That love, which virtue begs, and virtue grants. K. Edw. No, by my troth, I did not mean such love.
L. Grey. Why, then you mean not as I thought you did.
K. Edw. But now you partly may perceive my mind.
This phrase implies readiness of assent.
L. Grey. My mind will never grant what 1 perceive
Your highness aims at, if I aim aright. K. Edw. To tell thee plain, I am to lie with thee.
L. Grey. To tell you plain, I had rather lie in prison.
K. Edw. Why, then thou shalt not have thy husband's lands.
L. Grey. Why, then mine honesty shall be my dower;
For by that loss I will not purchase them. K. Edw. Therein thou wrong'st thy children mightily.
L. Grey. Herein your highness wrongs both them and me.
But, mighty lord, this merry inclination, Accords not with the sadness of my suit; Please you dismiss me, either with ay, or no. K. Edw. Ay; if thou wilt say ay, to my request:
No; if thou dost say no, to my demand.
Glo. The widow likes him not, she knits her
Clar. He is the bluntest wooer in Christen-
Her words do show her wit incomparable;
I am a subject fit to jest withal,
K. Edw. Sweet widow, by my state, I swear to thee,
I speak no more than what my soul intends; And that is to enjoy thee for my love.
L. Grey. And that is more than I will yield
I know, I am too mean to be your queen;
L. Grey. "Twill grieve your grace, my sons should call you-father.
K. Edw. No more, than when thy daughters call thee mother.
Thou art a widow, and thou hast some chil-
And, by God's mother, I, being but a bache-
[Aside Clar. When he was made a shriver, 'twas for shift. [Aside.
K. Edw. Brothers, you muse what chat we two have had.
Glo. The widow likes it not, for she looks sad. K. Edw. You'd think it strange, if I should marry her.
Clar. To whom, my lord?
K. Edw. Why, Clarence, to myself.
Clar. That's a day longer than a wonder
Glo. By so much is the wonder in extremes.
K. Edw. Well, jest on, brothers: I can tell | Seeking a way, and straying from the way; you both,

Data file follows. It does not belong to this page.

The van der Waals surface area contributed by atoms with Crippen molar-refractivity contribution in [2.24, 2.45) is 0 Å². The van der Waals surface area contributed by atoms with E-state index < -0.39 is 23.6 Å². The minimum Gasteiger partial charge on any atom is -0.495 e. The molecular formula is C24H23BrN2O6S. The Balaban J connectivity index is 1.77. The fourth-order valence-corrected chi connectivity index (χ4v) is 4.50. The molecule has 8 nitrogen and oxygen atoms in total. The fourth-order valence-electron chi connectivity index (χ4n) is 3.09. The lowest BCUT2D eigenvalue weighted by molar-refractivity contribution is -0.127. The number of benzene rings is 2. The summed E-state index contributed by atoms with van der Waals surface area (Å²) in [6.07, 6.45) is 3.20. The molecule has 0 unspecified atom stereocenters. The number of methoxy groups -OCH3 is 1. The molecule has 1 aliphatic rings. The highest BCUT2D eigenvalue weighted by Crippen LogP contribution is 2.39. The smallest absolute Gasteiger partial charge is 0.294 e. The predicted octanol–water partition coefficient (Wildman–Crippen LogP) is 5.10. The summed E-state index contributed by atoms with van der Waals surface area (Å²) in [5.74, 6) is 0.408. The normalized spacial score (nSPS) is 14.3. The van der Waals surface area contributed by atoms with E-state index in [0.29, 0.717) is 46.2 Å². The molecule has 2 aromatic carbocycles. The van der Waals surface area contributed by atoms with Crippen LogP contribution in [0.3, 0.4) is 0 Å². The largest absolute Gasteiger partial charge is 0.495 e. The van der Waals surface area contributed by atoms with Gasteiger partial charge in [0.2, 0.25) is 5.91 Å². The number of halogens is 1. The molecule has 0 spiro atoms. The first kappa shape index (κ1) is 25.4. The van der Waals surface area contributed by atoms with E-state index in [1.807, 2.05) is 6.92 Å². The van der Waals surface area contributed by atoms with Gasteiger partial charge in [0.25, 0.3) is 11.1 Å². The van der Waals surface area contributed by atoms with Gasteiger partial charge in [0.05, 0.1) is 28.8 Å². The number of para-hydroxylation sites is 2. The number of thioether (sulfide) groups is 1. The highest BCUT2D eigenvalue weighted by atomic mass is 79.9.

der suit is granted for her husband's lands.
Enter a NOBLEMAN.
Nob. My gracious lord, Henry your foe is taken,
And brought your prisoner to your palace gate.
And go we, brothers, to the man that took him,
Not knowing how to find the open air,
And wet my cheeks with artificial tears,
[Exeunt King EDWARD, Lady GREY, CLARENCE, and Lord.
Glo. Ay, Edward will use women honourably. [all, Would he were wasted, marrow, bones, and That from his loins no hopeful branch may spring,
To cross me from the golden time I look for!
Wishing his foot were equal with his eye; And chides the sea that sunders him from thence,
Saying he'll lade it dry to have his way:
SCENE III.-France.-A Room in the Palace.
Sit down with us; it ill befits thy state,
Q. Mar. No, mighty king of France; now
K. Lew. Why, say, fair queen, whence springs this deep despair?
Q. Mar. From such a cause as fills mine eyes with tears,
And stops my tongue, while heart is drown'd
K. Lew. Whate'er it be, be thou still like thyself,
And sit thee by our side: yield not thy neck
Am come to crave thy just and lawful aid; And, if thou fail us, all our hope is done: Scotland hath will to help, but cannot help; Our people and our peers are both misled, Our treasure seiz'd, our soldiers put to flight, And, as thou see'st, ourselves in heavy plight.
Enter WARWICK, attended.
K. Lew. What's he, approacheth boldly to
Q. Mar. Our earl of Warwick, Edward's greatest friend.
K. Lew. Welcome, brave Warwick! What brings thee to France?
[Descending from his State, Queen MARGARET rises.
Q. Mar. Ay, now begins a second storm to rise;
For this is he, that moves both wind and tide.
Q. Mur. If that go forward, Henry's hope is done.
War. And, gracious madam, [To BONA.] in
our king's behalf,
I am commanded, with your leave and favour, Humbly to kiss your hand, and with my tongue To tell the passion of my sovereign's heart; Where fame, late entering at his heedful ears, Hath plac'd thy beauty's image, and thy virtue. Q. Mar. King Lewis, and lady Bona,hear me speak,